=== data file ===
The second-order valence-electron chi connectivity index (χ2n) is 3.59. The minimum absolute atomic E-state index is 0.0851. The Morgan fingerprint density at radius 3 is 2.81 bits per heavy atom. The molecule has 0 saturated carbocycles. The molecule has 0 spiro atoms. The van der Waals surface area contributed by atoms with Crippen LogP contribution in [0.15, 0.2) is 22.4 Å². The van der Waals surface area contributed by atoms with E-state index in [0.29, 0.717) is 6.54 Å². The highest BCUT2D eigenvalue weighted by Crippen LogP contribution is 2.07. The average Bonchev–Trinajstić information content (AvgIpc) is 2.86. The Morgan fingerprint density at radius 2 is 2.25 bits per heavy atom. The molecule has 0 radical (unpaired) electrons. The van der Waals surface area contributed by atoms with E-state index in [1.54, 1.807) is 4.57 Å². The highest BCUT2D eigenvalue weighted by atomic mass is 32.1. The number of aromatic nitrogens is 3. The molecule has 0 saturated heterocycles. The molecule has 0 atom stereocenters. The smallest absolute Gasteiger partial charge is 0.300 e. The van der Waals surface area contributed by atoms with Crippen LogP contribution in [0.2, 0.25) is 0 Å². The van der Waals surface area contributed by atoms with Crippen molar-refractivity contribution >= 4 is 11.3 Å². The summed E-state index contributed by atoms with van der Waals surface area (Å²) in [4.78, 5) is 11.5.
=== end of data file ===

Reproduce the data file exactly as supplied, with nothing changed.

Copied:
The second-order valence-electron chi connectivity index (χ2n) is 3.59. The minimum absolute atomic E-state index is 0.0851. The Morgan fingerprint density at radius 3 is 2.81 bits per heavy atom. The molecule has 0 saturated carbocycles. The molecule has 0 spiro atoms. The van der Waals surface area contributed by atoms with Crippen LogP contribution in [0.15, 0.2) is 22.4 Å². The van der Waals surface area contributed by atoms with E-state index in [0.29, 0.717) is 6.54 Å². The highest BCUT2D eigenvalue weighted by Crippen LogP contribution is 2.07. The average Bonchev–Trinajstić information content (AvgIpc) is 2.86. The Morgan fingerprint density at radius 2 is 2.25 bits per heavy atom. The molecule has 0 radical (unpaired) electrons. The van der Waals surface area contributed by atoms with E-state index in [1.54, 1.807) is 4.57 Å². The highest BCUT2D eigenvalue weighted by atomic mass is 32.1. The number of aromatic nitrogens is 3. The molecule has 0 saturated heterocycles. The molecule has 0 atom stereocenters. The smallest absolute Gasteiger partial charge is 0.300 e. The van der Waals surface area contributed by atoms with Crippen LogP contribution in [0.2, 0.25) is 0 Å². The van der Waals surface area contributed by atoms with Crippen molar-refractivity contribution >= 4 is 11.3 Å². The summed E-state index contributed by atoms with van der Waals surface area (Å²) in [4.78, 5) is 11.5.